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Chapter 4: A Snoozer of a Show

Tyson found himself stumbling through mist thicker than he had ever seen. Colored lights flashed in the fog, casting an eerie glow across everything. He walked along for what felt like an eternity, seeing nothing until a black form emerged from the mist, only a dozen feet away.

His body tingling with excitement, he rushed toward the form. “Hey! Are you lost here too?”

The form lifted its head and gave Tyson a smile to make a crocodile jealous. “No, little boy. For once, I know exactly what I am doing.”

Tyson halted suddenly and stared at the figure of the magician Markus Zauber. He looked much like he had on stage, but taller, somehow more commanding. Light congealed around his fingertips, randomly shooting off intense sparks into the mist. The entire air around him felt charged as if they were standing on the landing pad for a soon-arriving lightning bolt.

“Hey, you’re that Zauber guy. The one who wouldn’t do the rabbit trick.”

Mr. Zauber’s grin grew even wider, revealing a sparkling gold tooth near the back of his mouth. The top hat floated off his head of its own accord and flipped over, revealing the interior. A second later, an animal that resembled an oversized hamster with bright blue fur peeked its fanged head over the rim.

“You mean you don’t like Kreide here? I think he’s offended.”

Tyson backed off, knowing that he had no real place to run. “Uh, nice, hamster. I’m sorry I wanted a bunny. You’re actually much better than any bunny.”

Kreide leapt out of the hat, baring his enlarged front teeth at Tyson. The magician let out a shrill whistle and the creature froze in mid-air. A second later, it reversed direction and returned to the hat. “Sorry, boy. He’s a little sensitive. We both agree that bunnies are vile creatures.”

Tyson arched an eyebrow. “So how did you get to be a magician without liking rabbits? Isn’t that part of wizard school?”

The magician laughed, each time producing a burst of yellow light around him. “It sounds like you’ve been reading too many books. I’ve never been to a single class on being a magician. I admit the the greatest magician in the world was a misnomer. Until now.”

Tyson took another step back. He didn’t like the strange glint in the magician’s eyes. “What do you mean? This is a dream, isn’t it?”
The magician’s laugh intensified, and he shot a pointing finger at Tyson. “Oh yes, and so much more! Are you really ignorant to what is within you? The very power of the stars.”

The magician’s hands wove the intricate patterns as they did before, but this time crackling energy danced from fingertip to fingertip; ready to burst out at any second.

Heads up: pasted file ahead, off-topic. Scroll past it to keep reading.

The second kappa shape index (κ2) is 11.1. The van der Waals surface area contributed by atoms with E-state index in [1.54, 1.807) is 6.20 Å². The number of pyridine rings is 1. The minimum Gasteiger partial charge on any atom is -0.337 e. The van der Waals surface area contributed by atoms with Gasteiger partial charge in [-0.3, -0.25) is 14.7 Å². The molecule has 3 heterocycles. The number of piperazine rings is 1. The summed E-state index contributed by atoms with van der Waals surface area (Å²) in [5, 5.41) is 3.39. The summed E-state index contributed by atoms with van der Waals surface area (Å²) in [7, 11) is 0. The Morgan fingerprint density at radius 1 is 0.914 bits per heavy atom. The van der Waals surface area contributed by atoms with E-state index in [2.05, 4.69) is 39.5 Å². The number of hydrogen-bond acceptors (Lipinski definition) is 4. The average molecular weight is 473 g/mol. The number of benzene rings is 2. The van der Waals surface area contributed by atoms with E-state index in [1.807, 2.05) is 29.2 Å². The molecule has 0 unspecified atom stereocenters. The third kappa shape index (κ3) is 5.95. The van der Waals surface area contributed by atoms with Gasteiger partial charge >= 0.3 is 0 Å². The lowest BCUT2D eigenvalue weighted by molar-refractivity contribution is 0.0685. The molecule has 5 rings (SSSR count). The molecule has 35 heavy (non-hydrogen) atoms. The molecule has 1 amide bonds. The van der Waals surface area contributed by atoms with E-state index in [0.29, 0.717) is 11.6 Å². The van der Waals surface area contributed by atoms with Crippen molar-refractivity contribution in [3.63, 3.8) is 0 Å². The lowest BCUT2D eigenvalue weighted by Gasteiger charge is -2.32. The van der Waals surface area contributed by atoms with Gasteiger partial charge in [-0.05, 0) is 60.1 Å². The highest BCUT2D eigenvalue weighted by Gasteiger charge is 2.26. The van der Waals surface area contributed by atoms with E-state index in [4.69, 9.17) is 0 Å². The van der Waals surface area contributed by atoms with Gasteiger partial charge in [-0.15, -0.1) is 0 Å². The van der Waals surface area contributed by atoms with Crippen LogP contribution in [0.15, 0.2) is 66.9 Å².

“Have a seat, boy. It’s time you saw a real magic show.”

A sharp gust of wind sent Tyson sprawling back, but before he hit the ground, a stuffed, red, armchair materialized from the mist and caught him.

Tyson tried to rise from the chair, but found that his arms and legs no longer obeyed.

What followed was the most incredible show he had ever seen.

Bahati made her way through the crowd, gathering no more than a few suspicious glances from the people around her, mostly teenage boys. All around were strange new smells, sweet and savory, that made her mouth water and her stomach clutch. Ignoring her protesting body, she fixed his eyes on the tent and continued.

Strange lights and unnatural noises emanated from within. She felt her fingers tighten around her staff, wondering what sort of beast lurked within. She hesitated only briefly before forging forward, pushing her way past the group of onlookers who hovered around the tent flap.

The moment she stepped into the tent, Bahati cringed as a wave of dark magic swept over her. Reflexively, she raised her staff, ready at a moment’s notice to deflect the scathing attack she was sure was imminent.

As the seconds passed, however, not so much as a spark flew in her direction. Eyes wide and heart racing, she scanned the crowd to root out her possible opponent. Unless the dark creature had disguised itself as an old lady or a young child, he couldn’t see anything threatening.

Bahati’s eyes flickered for an instant to a boy in the third row. In the darkness, he could not tell much about the boy, but she knew something else: he was the one she was looking for. Though she was sure that no one else around him could see it, the boy glowed with an inner light. Starlight.

Then she spotted the black-suited man sweeping around the stage. He danced in and out of the fog, producing strange colored cloths from his sleeves and various pockets. Why hadn’t she seen this before? This dark magician had mesmerized this hapless audience and who knew what he planned for them? She did not need to know the details—whatever it was needed to be stopped.

Concentrating on the mental image of her father to give her strength, Bahati gripped her staff and gathered energy. She felt it welling up inside her, filling and expanding her soul like a dry sponge taking on water.

Before she was ready to release her spell, however, she felt a great rush of energy from the stage. It smashed into her like a whirlwind and hurled her out of the tent. She blinked once, twice and after the third time, her eyelids did not rise again.

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